Rachet straps are great for ALMOST everything!

Discussion in 'Shop Safety' started by '72CJ5, May 12, 2012.

  1. May 12, 2012
    '72CJ5

    '72CJ5 Member

    Modesto,...
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    Ok, i have been a member here for awhile now and this is the FIRST time i have noticed this section on the builders page. So, i decided to share a wee bit of painful knowledge that I have incured during my build. Here are the 2 MAIN things I have learned with safety:

    * High lift jacks are great and a handy dandy tool in deed...but are intended for certain use. Useing a high lift to jack up the front of a jeep with nothing else to support it while you take a tire off or do ANY OTHER WORK ON THE JEEP WITH NO JACK STANDS will result in the jeep getting the sways and flopping over onto the pavement. I did not learn from the first time and I held the jeep by a tow hook for over 10 minutes with the high lift at a steep angel leaning away from me untill I finally had to let go and bail out. (could not pull the jeep back up right because when the jack gave, it slid the base towards the passenger side about 4 inches, just enough to not allow the jeep to steady itself again.) Did the same thing again a month later but luckily my buddy was there to lend a hand and we got it leveled out without the jeep falling again.

    * While installing my np435 WITH the dana 300 attatched ( not a good idea without proper tools), i got a bright idea to use a 4" rachet strap anchored to my roll cage to hoist the combo up and in position to stab it in. My idea worked great...untill the rachet itself stripped a tooth and unlocked itself resulting in the tranny and tcase to come crashing down on my buddy and I who were laying under the jeep. Now granted, the combo was less than a foot above us, but it dont take much for that kind of weight to hurt you purdy good. Bottom of tranny case caught me square in the chest while the tcase took out my buddies right shoulder. pure accident but use some other means of hoisting when dealing with big weights and try to stay out from under neith it. Saving a couple days instead of waiting for the proper equipment is not worth the injury or worse.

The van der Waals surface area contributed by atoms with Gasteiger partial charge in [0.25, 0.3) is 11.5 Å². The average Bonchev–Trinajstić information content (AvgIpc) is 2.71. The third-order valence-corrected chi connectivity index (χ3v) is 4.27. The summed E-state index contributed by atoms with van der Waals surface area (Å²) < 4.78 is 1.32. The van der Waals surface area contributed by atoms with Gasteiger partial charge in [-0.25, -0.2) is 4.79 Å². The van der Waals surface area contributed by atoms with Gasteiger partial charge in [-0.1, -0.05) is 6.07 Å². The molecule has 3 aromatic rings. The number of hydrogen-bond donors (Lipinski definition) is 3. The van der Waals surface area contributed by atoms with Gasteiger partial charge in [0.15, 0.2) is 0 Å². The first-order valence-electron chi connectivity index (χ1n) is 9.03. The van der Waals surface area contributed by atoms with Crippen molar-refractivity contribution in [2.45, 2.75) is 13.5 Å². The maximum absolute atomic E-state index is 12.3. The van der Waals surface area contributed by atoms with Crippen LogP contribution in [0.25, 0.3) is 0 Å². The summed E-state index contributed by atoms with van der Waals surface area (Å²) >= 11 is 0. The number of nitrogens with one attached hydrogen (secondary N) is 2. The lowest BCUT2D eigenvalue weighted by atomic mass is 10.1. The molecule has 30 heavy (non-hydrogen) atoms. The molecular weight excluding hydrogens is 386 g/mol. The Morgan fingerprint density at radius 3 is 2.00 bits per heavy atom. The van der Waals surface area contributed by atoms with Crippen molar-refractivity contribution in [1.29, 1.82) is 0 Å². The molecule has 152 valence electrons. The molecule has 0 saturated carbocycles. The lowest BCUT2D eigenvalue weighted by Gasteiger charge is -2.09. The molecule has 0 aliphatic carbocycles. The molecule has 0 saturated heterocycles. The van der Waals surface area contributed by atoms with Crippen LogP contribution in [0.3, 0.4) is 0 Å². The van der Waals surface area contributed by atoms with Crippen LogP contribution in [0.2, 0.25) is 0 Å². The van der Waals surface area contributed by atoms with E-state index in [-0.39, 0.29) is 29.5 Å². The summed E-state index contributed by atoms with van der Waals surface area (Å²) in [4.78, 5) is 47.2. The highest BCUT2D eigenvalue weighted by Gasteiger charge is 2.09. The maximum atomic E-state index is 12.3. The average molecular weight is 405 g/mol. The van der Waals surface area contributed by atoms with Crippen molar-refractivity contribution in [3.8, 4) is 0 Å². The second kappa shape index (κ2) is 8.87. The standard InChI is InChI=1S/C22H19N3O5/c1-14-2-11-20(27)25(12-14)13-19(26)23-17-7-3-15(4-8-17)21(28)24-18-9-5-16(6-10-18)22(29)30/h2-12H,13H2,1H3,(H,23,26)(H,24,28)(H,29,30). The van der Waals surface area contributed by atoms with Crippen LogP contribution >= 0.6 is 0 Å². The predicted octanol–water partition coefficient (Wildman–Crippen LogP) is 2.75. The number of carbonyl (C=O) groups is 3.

Happy jeepin and wrenchin.
     
  2. May 12, 2012
    68BuickV6

    68BuickV6 Well-Known Member

    Chino, CA.
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    OH MY GOSH!!!! NEVER WORK UNDER ANYTHING THAT IS NOT SUPPORTED PROPERLY!!!

    Sorry for bold and all caps... Granpa nearly lost a couple fingers that way about 30 years ago.
    When I work on my cars, I tend to put my extra jackstands under the car too, give better weight distribution.

    I think we're all just glad there were no serious injuries.
     
  3. May 12, 2012
    wheelie

    wheelie beeg dummy Sponsor

    York, PA
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    Wowzers! Yea, never get under a hanging load, no matter how it's supported, if you can help it. Anything can break. And if you do have to get under, make sure you are using excellent quality equipment. Spending a few, or even many, extra dollars up front is well worth saving life and limb.